Cortisone Shots

Cortisone Shots · Dermatologist NYCIf you’re suffering severe pain and inflammation, your New York dermatologist may recommend a cortisone shot. A cortisone shot is an injection that reduces swelling and pain in a specific part of your body. Most commonly, cortisone shots are administered to your joints, including your:

  • Elbow
  • Ankle
  • Hip
  • Knee
  • Wrist
  • Shoulder
  • Spine

Your dermatology doctor in NYC may even inject cortisone into the smaller joints of your fingers and toes. Cortisone is often an effective measure to ease pain and swelling. You may only need one shot or you may require a series of shots over time.

All symptoms, potential procedural/surgical options should always be discussed with your physician after a thorough consultation and examination  for an accurate diagnosis and treatment plan.

What’s in a Cortisone Shot?

Cortisone shots are made up of a combination of local anesthetic and corticosteroid medicine. You can receive a cortisone injection at your doctor’s office. The types of side effects that commonly are associated with cortisone shots (see below) may limit the number of shots you can receive.

Cortisone contains a steroid that’s often used to treat problems in your hand or your arm. The painful conditions that cortisone shots can ease in your hand, arm and shoulder include:

  • Tendonitis
  • Trigger finger
  • Carpal tunnel syndrome
  • Rotator cuff issues
  • Tennis elbow

Don’t be concerned about the dangers of steroids — because of the consequences that weightlifters experience. Cortisone is a different type of steroid. Weightlifters abuse anabolic steroids to enhance their performance and build muscle quickly. Cortisone, on the other hand, is naturally produced in your body and is a strong anti-inflammatory. These good steroids are known to thin, shrink and slow functions where they are injected.

Other Uses of Cortisone Shots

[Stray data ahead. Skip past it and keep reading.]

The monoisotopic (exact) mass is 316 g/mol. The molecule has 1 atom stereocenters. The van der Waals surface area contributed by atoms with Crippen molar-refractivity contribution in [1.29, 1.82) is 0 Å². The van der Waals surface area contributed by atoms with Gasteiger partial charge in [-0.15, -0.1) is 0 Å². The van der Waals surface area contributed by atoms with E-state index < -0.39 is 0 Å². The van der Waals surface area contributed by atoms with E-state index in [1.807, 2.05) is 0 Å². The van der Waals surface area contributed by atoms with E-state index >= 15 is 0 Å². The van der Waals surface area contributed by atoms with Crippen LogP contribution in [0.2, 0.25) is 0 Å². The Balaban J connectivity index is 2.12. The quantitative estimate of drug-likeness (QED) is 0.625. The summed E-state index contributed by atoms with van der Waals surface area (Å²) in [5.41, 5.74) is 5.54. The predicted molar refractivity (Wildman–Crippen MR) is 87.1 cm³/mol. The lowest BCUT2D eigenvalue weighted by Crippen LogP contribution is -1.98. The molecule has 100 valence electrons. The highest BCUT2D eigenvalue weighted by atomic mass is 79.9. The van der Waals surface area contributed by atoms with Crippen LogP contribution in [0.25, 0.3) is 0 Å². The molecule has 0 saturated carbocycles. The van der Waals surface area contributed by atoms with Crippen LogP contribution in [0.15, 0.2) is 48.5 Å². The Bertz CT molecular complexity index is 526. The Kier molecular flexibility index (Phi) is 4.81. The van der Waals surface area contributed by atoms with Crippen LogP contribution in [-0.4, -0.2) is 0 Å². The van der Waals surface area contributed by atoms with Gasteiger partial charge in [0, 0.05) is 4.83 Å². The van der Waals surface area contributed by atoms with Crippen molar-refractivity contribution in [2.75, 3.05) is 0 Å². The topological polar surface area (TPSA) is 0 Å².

If you’re suffering with inflammatory or rheumatoid arthritis, your Manhattan dermatologist may suggest cortisone shots to reduce your pain and inflammation. Cortisone shots may also treat other conditions, such as:

  • Gout
  • Bursitis
  • Psoriatic arthritis
  • Plantar fasciitis
  • Rheumatoid arthritis
  • Reactive arthritis
  • Tendinitis

Preparation for Your Cortisone Shot

After your doctor diagnoses your condition, the first questions he’ll ask you are about the medicines you’re taking, as well as your general health and history. If you have a condition that requires blood thinners, for example, your NYC skin doctor may recommend that you stop taking them for several days to a week before you receive a cortisone shot.

The reason for this is to minimize the risk of excessive bleeding during or after your shot. It may be difficult to get your blood to clot after the shot, which effects your healing time and how the puncture mark is dressed and bandaged. Also, blood thinners can make you bruise easier. If you’re on blood thinners, the cortisone injection can create bruising around the affected area.

If you receive a cortisone shot at your local doctor’s office, your New York City dermatologist may ask you to change into a gown so that you can be more comfortable, and so your doctor can more easily access affected areas. Your doctor then cleans the area of the injection site. The physician may spray you with an antiseptic to numb the injection site.

Getting a Cortisone Shot

If your condition is deep within a joint, the dermatologist may observe the entire procedure through an ultrasound or fluoroscope monitor to guide the needle into the correct location. You may feel a little sting and some discomfort when the needle punctures your skin, but the treatment usually just takes five or ten minutes.

Once the needle is in the correct spot, your Manhattan dermatologist releases the cortisone medication into the injection site. The anesthetic in the shot helps relieve pain immediately, while the corticosteroid medicine acts to reduce inflammation and pain over a longer duration.